With my wife Annica Carlsson, I summited the Cotopaxi at about 7:30 AM, after about 6.5 hours. We had light rain and ice showers at the beginning of the climb, and higher on the mountain we had strong wind. We could not see the crater! Once down at the Cotopaxi refuge the mountain was absolutely clear-typical....
Hiked to Cotopaxi in a couple of days after acclimatisation climb of Iliniza Norte, going through El Boliche entrance to national park from El Chaupi.
Left Jose Rivas refuge at 1am and reached summit at 5.30am, so hung around there for 30 minutes to get pictures of sunrise. Back at refuge at 8am. The only difficulties I found were making sure you pick the right entry point to the glacier to get the path to the top (follow a guided party if unsure - I reccied this the day before the climb) and the last crevasse before the summit. This crevasse used to have a metal bridge, but there is now a narrow snow bridge immediately followed by a short steep pitch where care is needed (especially on the descent).
Fantastic views from the top (and indeed on the way up, due to clear starry night with half moon).
Nice climb, no real technical difficulties. beware of numerous crevasses. approx. Alpine PD+
Acclimatise well and wait for the weather. The sound of the wind inside the hut can be demoralising but it's worth going up to the top the scree and reassess conditions.
Climbed with Matt "dad" Sherman and Linda Josephson after spending one night in noisy refugio. Cold & windy on glacier with some frozen precipitation. Several crevasse bridges (more apparent descending) and a traverse of moderately steep terrain - maybe 40 to 45 degrees. Sunny & warm on summit. Impressive crater. Routine descent though snow conditions had softened, of course, and anti-balling plates might have been helpful on crampons.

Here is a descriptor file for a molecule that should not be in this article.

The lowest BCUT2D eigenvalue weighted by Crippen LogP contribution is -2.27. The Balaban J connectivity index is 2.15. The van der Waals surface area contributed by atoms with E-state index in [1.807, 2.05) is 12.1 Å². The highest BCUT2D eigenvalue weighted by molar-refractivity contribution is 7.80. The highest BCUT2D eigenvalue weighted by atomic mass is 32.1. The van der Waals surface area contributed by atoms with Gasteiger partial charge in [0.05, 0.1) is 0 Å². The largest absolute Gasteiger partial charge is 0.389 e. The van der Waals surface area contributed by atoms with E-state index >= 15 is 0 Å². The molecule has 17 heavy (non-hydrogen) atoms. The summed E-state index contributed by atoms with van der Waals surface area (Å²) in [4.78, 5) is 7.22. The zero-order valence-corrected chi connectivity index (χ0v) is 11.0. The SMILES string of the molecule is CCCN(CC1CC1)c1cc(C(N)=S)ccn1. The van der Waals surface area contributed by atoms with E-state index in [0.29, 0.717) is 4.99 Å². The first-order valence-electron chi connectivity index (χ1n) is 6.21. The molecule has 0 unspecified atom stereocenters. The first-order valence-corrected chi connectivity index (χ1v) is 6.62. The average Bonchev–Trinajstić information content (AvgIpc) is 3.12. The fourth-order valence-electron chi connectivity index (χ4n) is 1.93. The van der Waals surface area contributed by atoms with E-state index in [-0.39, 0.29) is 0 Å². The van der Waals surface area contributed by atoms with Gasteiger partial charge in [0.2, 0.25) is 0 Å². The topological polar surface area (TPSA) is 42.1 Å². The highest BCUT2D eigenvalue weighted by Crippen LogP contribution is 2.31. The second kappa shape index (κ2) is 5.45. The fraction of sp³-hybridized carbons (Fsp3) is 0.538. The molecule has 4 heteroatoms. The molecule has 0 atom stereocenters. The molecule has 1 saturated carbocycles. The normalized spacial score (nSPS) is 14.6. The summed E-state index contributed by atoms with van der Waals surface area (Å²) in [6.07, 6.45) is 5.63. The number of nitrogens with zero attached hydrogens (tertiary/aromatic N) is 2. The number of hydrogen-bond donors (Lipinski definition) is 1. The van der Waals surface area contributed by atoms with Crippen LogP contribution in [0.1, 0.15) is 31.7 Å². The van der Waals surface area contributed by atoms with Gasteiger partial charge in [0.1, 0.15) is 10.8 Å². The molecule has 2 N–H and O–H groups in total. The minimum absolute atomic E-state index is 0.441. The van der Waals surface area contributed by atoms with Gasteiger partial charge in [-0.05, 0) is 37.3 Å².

A very smooth climb with an Ecuadorian guide.
Before visiting Ecuador, I had not even tried to summit any of Europes 4000m peaks! Thus, when I had to abandon my ambitions of observing Mountain Tapir or Spectacled Bear in the wild, I certainly was the amateur on any summit attempt to follow.
It turned out, however, that others were prepared even less. Several tour groups (especially from my home country) failed the same day predictably, because they had not bothered enough to acclimatizise.
Start at the hut at 4 am. Summited 9:30 am. We were lucky with the weather since the clouds started to come in after 10 am.
Summitted with Wolfi and Schol after reaching the crater rim NOT at the highest point.
Left the hut at 1am... reached the top in 6 1/2 hours.. what an awsome summit. Great views or our next peak, Chimobrazo and other volcanoes...
route does get steep in sections. Roped up toward the top near the Yanasacha Black Band.
Great next step after Orizaba and Ecuador was a great country.
we got caught in the middle of economic uprest and were also robbed at gunpoint by 3 bandito's in Quito. there were 4 of us and they attacked us anyway. i would try to take mace in your luggage or better yet, buy some while your over there as a precaution. This was not fun but we did fight back and fought them off.
recomend carrying mace and only the money you will need at the moment on you. do NOT carry all your cash. Also, carry a copy of your passport, not the original.
We spent 2-nights in the hut, which I highly recommend. Summit day was quite windy, cold, & with variable clouds. There were a few steep sections higher-up, although the last 150 yds. was quite gradual to the summit. Caution! is advised on the way down, as it warms-up, & due to your close proximity to the equator. You'll experience increased balling effect upon your crampons. We stayed the night in Latacunga, which worked-out well, except for some unknown reason, this town wasn't too friendly. I don't have an answer, because the rest of Ecuador was very hospitable. Overall, I would say this is a good mountain, & also a good country to step-up the altitude!